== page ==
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U.S. to Review Aid to Pakistan


From NPR News, this is ALL THINGS CONSIDERED. I'm Jacki Lyden. Andrea Seabrook is away.

A day after declaring a state of emergency, Pakistan's General Pervez Musharraf set about enforcing it. His security services detained hundreds of opposition activists and private TV news channels were kept off the air. The country's prime minister now says it maybe up to a year before elections are held, much to the annoyance of the U.S. Secretary of State Condoleezza Rice said the U.S. is reviewing aid to Pakistan.

NPR's Philip Reeves is in Islamabad and begins our coverage.

PHILIP REEVES: Many of Musharraf's opponents were detained today as the general moved to silence his critics: politicians, human rights activists, lawyers. But some remained at liberty and were still willing to speak out.

Babar Awan is a senior member of the Pakistan People's Party led by former Prime Minister Benazir Bhutto. He's also a lawyer at Pakistan's Supreme Court -the court whose defiance of Musharraf's government played a large part in prompting the general to introduce what many here say is, in fact, martial law.

The chief justice has now been sacked and Awan says most of the rest of the Supreme Court judges are refusing orders to take a new oath of allegiance.

Mr. BABAR AWAN (Member, Central Executive Committee, Pakistan People's Party): Thirteen out of 17. Yeah, the entire Supreme Court have shown its guts to stand against the dictatorial decision made by General Musharraf.

REEVES: Awan says this is evidence Pakistanis are not going to accept Musharraf's decision to suspend the constitution and with it all of their civil rights. He expects a leading role will be played by Pakistan's lawyers, the same people who for months campaigned against Musharraf's efforts to throw out the chief justice earlier this year.

Mr. AWAN: You will see the phenomenal resistance which has started that you are going to see and watch.

REEVES: Today there was little evidence of this resistance in Islamabad. The streets were calm and looked much the same as usual, although, scores of paramilitary forces blocked off the Supreme Court and parliament.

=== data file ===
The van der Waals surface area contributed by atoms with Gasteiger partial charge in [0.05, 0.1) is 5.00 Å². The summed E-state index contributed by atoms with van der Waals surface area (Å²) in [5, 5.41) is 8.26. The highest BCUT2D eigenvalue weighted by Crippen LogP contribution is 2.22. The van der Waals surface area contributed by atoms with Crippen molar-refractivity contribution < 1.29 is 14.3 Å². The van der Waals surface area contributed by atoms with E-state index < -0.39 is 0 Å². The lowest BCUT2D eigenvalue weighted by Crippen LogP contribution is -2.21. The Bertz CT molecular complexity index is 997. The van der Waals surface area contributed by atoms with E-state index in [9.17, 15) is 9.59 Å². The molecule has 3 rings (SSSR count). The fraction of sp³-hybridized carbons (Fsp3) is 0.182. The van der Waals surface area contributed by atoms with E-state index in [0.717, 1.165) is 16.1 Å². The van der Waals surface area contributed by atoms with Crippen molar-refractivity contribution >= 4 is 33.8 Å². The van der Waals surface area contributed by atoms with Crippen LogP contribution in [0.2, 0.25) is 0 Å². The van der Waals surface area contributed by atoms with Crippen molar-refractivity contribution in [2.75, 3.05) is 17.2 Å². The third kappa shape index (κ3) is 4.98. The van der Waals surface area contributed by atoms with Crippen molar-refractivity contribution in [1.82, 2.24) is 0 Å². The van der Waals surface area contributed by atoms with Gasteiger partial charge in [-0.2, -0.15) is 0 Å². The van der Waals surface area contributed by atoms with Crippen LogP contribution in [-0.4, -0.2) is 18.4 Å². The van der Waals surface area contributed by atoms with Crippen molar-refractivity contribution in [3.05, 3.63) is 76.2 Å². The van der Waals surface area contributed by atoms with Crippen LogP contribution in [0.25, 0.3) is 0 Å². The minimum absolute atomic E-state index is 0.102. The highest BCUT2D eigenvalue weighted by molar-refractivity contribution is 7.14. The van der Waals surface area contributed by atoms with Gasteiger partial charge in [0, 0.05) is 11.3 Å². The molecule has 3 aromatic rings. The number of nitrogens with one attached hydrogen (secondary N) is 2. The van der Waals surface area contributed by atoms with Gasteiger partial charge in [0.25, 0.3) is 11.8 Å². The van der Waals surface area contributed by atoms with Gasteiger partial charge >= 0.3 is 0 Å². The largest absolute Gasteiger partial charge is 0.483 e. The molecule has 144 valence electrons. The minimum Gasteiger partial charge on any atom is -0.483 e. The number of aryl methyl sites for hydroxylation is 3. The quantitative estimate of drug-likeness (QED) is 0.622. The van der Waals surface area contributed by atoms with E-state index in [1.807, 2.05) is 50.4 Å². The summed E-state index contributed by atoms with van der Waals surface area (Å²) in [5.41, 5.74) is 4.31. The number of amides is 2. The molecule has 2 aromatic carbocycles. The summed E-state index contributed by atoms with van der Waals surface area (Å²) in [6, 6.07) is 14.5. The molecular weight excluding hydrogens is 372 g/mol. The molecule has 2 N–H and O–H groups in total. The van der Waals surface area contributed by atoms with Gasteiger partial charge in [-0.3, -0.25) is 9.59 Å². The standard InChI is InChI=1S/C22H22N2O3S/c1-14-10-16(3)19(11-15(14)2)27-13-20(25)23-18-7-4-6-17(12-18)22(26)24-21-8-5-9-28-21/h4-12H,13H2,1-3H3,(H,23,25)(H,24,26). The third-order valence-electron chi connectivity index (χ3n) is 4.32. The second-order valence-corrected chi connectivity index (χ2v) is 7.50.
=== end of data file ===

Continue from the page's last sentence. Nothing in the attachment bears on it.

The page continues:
(Soundbite of demonstration)

REEVES: But a handful of protestors made their feelings felt. Among them was Farzana Bari, a university professor and human rights activist. The demonstration in which she took part was tiny, and yet still the police broke it up.

Professor FARZANA BARI (Director, Women Studies Center, Quaid-i-Azam University, Islamabad): I think they're trying to terrorize people, you know? And they're trying to create this, you know, this kind of atmosphere that people become like scared, you know.

REEVES: Musharraf has justified his crackdown by blaming rising Islamist militancy and the excessive interference of the judiciary in government. Most people believe it had more to do with his concern that the Supreme Court was about to rule that his recent reelection as president was unconstitutional.

At a press conference today, Musharraf's Prime Minister Shaukat Aziz wouldn't say how long the state of emergency would last. He did, however, have some instructions for the media.

Prime Minister SHAUKAT AZIZ (Pakistan): You will be sensitive to people's sensitivities, and you will follow a basic code of conduct which will not ridicule or malign anybody. But criticism is welcome.

REEVES: Tough new press restrictions have now been introduced in Pakistan, including a ban on broadcasting statements by militants and further restrictions on reporting the intensifying conflict between government forces and Islamist insurgence.

The U.S. is strongly critical of today's mass detentions and the TV news blackout, describing these as extreme and unreasonable. But there are now plenty of people in Pakistan who believe it's time for Washington to withdraw support for Musharraf, its close ally in the war on terror.

Among them is Babar Awan.

Mr. AWAN: They are either with the democracy issue, they're with the - a brighter face and future of Asia, or they're with the dictators. They have to make a choice.

REEVES: Philip Reeves, NPR News, Islamabad. Transcript provided by NPR, Copyright NPR.

NPR transcripts are created on a rush deadline by an NPR contractor. This text may not be in its final form and may be updated or revised in the future. Accuracy and availability may vary. The authoritative record of NPR’s programming is the audio record.

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Philip Reeves is an award-winning international correspondent covering South America. Previously, he served as NPR's correspondent covering Pakistan, Afghanistan, and India.